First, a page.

“People don’t publish books to make money.” Those were some of the first words the instructor said in my very first Publishing 101 course at Ryerson University. We’ve all seen some miraculous authors hurdle over the roadblocks of the book business and make their fortunes. JK Rowling just might be the literary world’s equivalent to The Beatles and I’m sure Stephen King isn’t worrying too much about his retirement income. But out of the 500,000 titles published in English every year, not many of those are true bestsellers.
Heather Demetrios is an author who, by most accounts, has had a pretty successful run at writing. She received a six-figure advance for one of her first books and has gone on to publish eleven titles. She’s also written a cautionary tale about how difficult it is to make ends meet as a writer. It's worth a read.
Before you go after your dream to write the next Harry Potter, it’s a good idea to get your financial house in order. Here are a few tips:
Learn how to live frugally. If you’re going to take time off work to dedicate yourself to writing, or if you plan to quit work altogether, get used to living on a shoestring budget. Make your meals at home, upcycle old furniture, get to know the sharing economy, buy second-hand goods, move to a low-rent area. There are a lot of benefits to the frugal life. Besides being more affordable for artists, it also means we walk more lightly on the earth.
Build up a healthy savings account. Start saving and start young. The average writer takes about ten years to break through. Before you do, it’s a good idea to sock away as much money as you can. Keep in mind, writers are expected to shoulder a lot of the expenses of publishing. Until you have an agent or publisher, you'll likely need to hire an editor to give yourself any chance in a highly competitive market. You may need to pay for permissions for copyrighted material you want to include in your book: illustrations, quotations, images and other graphics. If you go the route of self-publishing, then you’ll have to cover all the costs of book production: editing, design, proofreading, printing, distribution, and promotions. Besides all of that, a healthy savings account will make it easier to take time off work when publishers ask for your second title.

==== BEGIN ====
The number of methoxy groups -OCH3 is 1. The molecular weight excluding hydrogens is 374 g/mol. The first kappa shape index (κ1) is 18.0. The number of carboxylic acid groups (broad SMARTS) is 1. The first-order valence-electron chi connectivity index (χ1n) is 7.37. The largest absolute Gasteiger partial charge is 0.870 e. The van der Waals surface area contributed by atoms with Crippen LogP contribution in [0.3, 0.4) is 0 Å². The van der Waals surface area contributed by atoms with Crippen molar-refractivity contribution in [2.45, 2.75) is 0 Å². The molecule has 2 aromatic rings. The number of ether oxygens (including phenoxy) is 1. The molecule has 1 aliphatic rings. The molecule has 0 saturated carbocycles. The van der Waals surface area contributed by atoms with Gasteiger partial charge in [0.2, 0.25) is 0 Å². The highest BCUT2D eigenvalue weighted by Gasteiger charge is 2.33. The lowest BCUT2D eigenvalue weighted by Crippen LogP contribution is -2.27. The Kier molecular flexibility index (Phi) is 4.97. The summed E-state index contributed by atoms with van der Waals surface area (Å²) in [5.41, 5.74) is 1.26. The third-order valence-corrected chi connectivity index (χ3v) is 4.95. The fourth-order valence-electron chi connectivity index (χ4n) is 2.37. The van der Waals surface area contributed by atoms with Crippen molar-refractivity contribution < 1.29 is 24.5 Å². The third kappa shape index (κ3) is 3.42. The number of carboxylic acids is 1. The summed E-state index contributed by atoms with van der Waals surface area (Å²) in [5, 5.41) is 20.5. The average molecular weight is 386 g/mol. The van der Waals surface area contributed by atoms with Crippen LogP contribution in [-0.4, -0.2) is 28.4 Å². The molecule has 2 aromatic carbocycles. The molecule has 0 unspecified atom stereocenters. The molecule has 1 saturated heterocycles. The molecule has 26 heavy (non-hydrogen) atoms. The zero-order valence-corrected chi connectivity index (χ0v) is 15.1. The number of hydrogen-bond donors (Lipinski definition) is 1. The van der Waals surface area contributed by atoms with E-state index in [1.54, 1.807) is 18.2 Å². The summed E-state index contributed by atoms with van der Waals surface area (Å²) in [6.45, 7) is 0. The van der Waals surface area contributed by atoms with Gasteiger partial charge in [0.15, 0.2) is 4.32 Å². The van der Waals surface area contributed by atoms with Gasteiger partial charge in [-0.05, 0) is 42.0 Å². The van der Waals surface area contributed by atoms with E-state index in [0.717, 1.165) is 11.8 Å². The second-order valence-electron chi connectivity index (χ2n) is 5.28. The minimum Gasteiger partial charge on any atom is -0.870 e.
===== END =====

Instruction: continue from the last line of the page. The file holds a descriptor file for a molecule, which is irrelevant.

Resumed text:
Invest in property and other assets. This is another way to save. If you own the place you live in and have other financial assets, you’ll be less stressed about your financial future while you wait for those royalty cheques to come through.
Maintain a flow of income that’s not related to your book. The fact is less than one percent of books earn a profit. Some calculate that less than one in a thousand books are profitable. Writing a book is more about offering creativity, passion, and ideas to your readership. It usually has very little to do with making money. So don’t lose sight of other important aspects of life, like making a living and paying your bills.
Keep up with your professional networks. Even if you can take time off work to write your book, it’s a good idea to stay in touch with all the good people you’ve worked with before. In other words, try to restrain yourself from enacting that fantasy of shouting “I quit” and storming out of the office to ride into the sunset so beautifully described in your pages of prose. Heather Demetrios learned the hard way. Several books into her writing life, the advances dwindled and her books didn’t sell enough copies to provide a reliable income. By being financially smart, your story as a writer can be different.
Educate yourself about the book business. Everyone should have a dream. But don't let your dreams come at the cost of your reality. We all need to eat. As with any job or career choice, you've got to find out as much as you can about writing before making it your life's work. Last time I checked, the average income for writers was $7000 a year. So, while it's important to learn the craft of writing, you also need to educate yourself about the business. Read industry news, dig deep to find sales figures for books like yours, take a course in publishing, and talk to other writers, editors, agents, and publishers. That way you'll be swimming, not sinking, in the book market.